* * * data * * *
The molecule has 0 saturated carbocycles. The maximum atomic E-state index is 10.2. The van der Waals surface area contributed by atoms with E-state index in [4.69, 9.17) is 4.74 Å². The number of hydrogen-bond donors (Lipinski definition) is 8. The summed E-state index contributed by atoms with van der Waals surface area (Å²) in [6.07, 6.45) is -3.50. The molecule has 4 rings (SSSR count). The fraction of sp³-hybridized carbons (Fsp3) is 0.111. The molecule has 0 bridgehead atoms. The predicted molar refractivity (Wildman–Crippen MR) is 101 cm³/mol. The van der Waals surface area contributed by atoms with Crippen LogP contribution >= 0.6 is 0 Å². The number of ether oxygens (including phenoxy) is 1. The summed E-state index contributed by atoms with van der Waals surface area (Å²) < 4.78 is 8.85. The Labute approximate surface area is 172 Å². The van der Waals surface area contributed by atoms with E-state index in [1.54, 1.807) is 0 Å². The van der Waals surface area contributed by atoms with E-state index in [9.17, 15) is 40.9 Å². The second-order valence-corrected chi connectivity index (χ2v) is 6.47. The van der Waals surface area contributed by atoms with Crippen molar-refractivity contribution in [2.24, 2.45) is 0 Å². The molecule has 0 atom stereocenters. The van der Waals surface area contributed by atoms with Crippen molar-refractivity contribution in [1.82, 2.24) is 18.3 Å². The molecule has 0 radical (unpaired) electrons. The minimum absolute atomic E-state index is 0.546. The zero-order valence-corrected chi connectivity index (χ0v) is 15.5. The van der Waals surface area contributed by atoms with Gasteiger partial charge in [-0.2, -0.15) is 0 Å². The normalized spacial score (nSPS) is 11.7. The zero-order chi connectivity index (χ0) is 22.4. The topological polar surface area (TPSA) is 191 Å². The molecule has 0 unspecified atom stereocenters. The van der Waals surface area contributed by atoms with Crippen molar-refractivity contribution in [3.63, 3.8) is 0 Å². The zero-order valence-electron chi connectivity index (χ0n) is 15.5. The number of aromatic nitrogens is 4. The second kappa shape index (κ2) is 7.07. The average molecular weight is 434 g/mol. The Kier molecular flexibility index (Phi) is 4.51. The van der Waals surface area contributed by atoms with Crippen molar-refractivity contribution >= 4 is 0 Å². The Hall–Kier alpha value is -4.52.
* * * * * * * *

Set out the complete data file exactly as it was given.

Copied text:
The molecule has 0 saturated carbocycles. The maximum atomic E-state index is 10.2. The van der Waals surface area contributed by atoms with E-state index in [4.69, 9.17) is 4.74 Å². The number of hydrogen-bond donors (Lipinski definition) is 8. The summed E-state index contributed by atoms with van der Waals surface area (Å²) in [6.07, 6.45) is -3.50. The molecule has 4 rings (SSSR count). The fraction of sp³-hybridized carbons (Fsp3) is 0.111. The molecule has 0 bridgehead atoms. The predicted molar refractivity (Wildman–Crippen MR) is 101 cm³/mol. The van der Waals surface area contributed by atoms with Crippen LogP contribution >= 0.6 is 0 Å². The number of ether oxygens (including phenoxy) is 1. The summed E-state index contributed by atoms with van der Waals surface area (Å²) < 4.78 is 8.85. The Labute approximate surface area is 172 Å². The van der Waals surface area contributed by atoms with E-state index in [1.54, 1.807) is 0 Å². The van der Waals surface area contributed by atoms with E-state index in [9.17, 15) is 40.9 Å². The second-order valence-corrected chi connectivity index (χ2v) is 6.47. The van der Waals surface area contributed by atoms with Crippen molar-refractivity contribution in [2.24, 2.45) is 0 Å². The molecule has 0 atom stereocenters. The van der Waals surface area contributed by atoms with Crippen molar-refractivity contribution in [1.82, 2.24) is 18.3 Å². The molecule has 0 radical (unpaired) electrons. The minimum absolute atomic E-state index is 0.546. The zero-order valence-corrected chi connectivity index (χ0v) is 15.5. The van der Waals surface area contributed by atoms with Gasteiger partial charge in [-0.2, -0.15) is 0 Å². The normalized spacial score (nSPS) is 11.7. The zero-order chi connectivity index (χ0) is 22.4. The topological polar surface area (TPSA) is 191 Å². The molecule has 0 unspecified atom stereocenters. The van der Waals surface area contributed by atoms with Crippen molar-refractivity contribution in [3.63, 3.8) is 0 Å². The zero-order valence-electron chi connectivity index (χ0n) is 15.5. The number of aromatic nitrogens is 4. The second kappa shape index (κ2) is 7.07. The average molecular weight is 434 g/mol. The Kier molecular flexibility index (Phi) is 4.51. The van der Waals surface area contributed by atoms with Crippen molar-refractivity contribution >= 4 is 0 Å². The Hall–Kier alpha value is -4.52.